Report: International traffic from mobile phones outstrips those from fixed lines in Jordan
International traffic constituted the highest revenue share of total traffic revenues of Jordan Telecom and stood at 60 percent of total traffic revenues in 2003. Counterbalancing a strong trend of traffic migration from fixed to mobile networks, is an impressive growth in fixed line Internet traffic. Jordanian dialup users spend an average of 37 minutes per day on the Internet, according to a recent report by Arab Advisors Group.
The boom in Jordanian international GSM traffic stems from the traffic substitution effect observed as well as the clear preference of many expatriates to use prepaid mobiles for their international calls. This makes it very clear that Fastlink, Jordan’s largest GSM operator that competes with JT’s MobileCom, could be very eager to have its own international gateway after JT’s ILD monopoly expires in 2005.
Jordanian GSM and fixed line subscribers made an average of 12 international call minutes per month and received an average of 14 international minutes per month in 2003, the Arab Advisors Group has calculated. On the mobile and fixed front, while total mobile to fixed traffic exceeded that of fixed to mobile traffic by more than 26 percent, average minutes per month from fixed to mobile lines were more than 55 percent higher than from mobile to fixed. This can be explained by the much larger GSM subscriber base in the country.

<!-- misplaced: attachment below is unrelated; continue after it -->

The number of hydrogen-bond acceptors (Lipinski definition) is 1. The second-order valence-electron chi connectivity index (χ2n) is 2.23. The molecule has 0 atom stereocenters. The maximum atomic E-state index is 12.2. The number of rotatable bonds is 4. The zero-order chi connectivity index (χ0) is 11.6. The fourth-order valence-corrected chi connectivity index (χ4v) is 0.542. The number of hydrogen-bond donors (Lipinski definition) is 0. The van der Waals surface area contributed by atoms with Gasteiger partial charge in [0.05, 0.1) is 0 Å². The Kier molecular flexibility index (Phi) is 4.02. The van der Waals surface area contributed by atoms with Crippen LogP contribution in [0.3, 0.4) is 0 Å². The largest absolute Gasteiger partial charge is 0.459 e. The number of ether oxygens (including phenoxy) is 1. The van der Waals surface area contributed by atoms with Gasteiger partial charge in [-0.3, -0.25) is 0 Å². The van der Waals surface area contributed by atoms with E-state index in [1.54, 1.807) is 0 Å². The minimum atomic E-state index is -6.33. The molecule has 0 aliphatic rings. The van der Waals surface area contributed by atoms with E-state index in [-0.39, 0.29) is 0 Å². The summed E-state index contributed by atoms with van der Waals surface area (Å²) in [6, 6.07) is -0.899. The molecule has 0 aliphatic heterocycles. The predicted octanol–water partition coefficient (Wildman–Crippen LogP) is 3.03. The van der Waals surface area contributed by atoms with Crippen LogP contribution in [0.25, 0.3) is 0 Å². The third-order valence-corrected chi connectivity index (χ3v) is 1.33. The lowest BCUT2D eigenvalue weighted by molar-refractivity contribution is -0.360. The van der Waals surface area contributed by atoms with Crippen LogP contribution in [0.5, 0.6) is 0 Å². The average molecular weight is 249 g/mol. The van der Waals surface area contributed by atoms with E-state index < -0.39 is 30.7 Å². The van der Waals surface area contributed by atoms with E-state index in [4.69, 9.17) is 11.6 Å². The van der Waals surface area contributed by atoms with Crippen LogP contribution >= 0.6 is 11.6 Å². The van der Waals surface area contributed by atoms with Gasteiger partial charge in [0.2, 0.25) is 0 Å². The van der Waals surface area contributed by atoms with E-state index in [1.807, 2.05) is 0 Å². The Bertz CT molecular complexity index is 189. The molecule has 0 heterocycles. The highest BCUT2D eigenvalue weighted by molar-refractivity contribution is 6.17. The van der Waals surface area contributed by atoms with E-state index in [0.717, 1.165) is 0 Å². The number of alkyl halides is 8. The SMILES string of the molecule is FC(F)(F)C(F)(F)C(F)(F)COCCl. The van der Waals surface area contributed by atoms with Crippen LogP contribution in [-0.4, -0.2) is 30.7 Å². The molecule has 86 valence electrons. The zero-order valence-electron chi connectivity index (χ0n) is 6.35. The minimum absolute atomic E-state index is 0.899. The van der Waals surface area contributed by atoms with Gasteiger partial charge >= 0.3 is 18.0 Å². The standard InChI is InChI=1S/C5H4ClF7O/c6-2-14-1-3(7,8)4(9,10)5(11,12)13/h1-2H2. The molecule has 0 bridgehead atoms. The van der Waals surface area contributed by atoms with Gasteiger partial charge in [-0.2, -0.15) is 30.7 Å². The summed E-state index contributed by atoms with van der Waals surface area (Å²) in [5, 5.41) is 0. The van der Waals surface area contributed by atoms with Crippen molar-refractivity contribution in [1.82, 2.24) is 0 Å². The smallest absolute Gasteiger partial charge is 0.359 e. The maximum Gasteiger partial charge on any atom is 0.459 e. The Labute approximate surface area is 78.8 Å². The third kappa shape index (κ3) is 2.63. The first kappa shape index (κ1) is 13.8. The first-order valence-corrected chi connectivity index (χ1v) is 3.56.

Another bright spot in Jordan is the local dialup Internet traffic growth. “In 2003, the Internet local traffic increased by a rate of 282 percent compared to 2002. The Internet local traffic volume constituted 25.7 percent of total local traffic in 2003 while it only constituted 7.6 percent in 2002.” Arab Advisors Group’s research analyst Faisal Hakki wrote in the report. “The Arab Advisors Group believes the Internet local calls will continue on increasing because of the growth in Internet usage, which however might be hindered by the possible growth of GPRS usage in the country and the increasing migration to the ADSL service.” Hakki added.
The Arab Advisors Group believes that the anticipated competition in fixed line services expected in 2005, the launch of a radio Trunking operator in May 2004, and the granting of a third cellular license this year, will be strongly felt by all operators in the market. With a lot more competition on the doors, the winners will be the ones that understand that telecom services are increasingly becoming a commodity-like service. As such, attention to costs, enhanced efficiencies and economies of scale are the factors that would decide the future winners. — (menareport.com)
© 2004 Mena Report (www.menareport.com)
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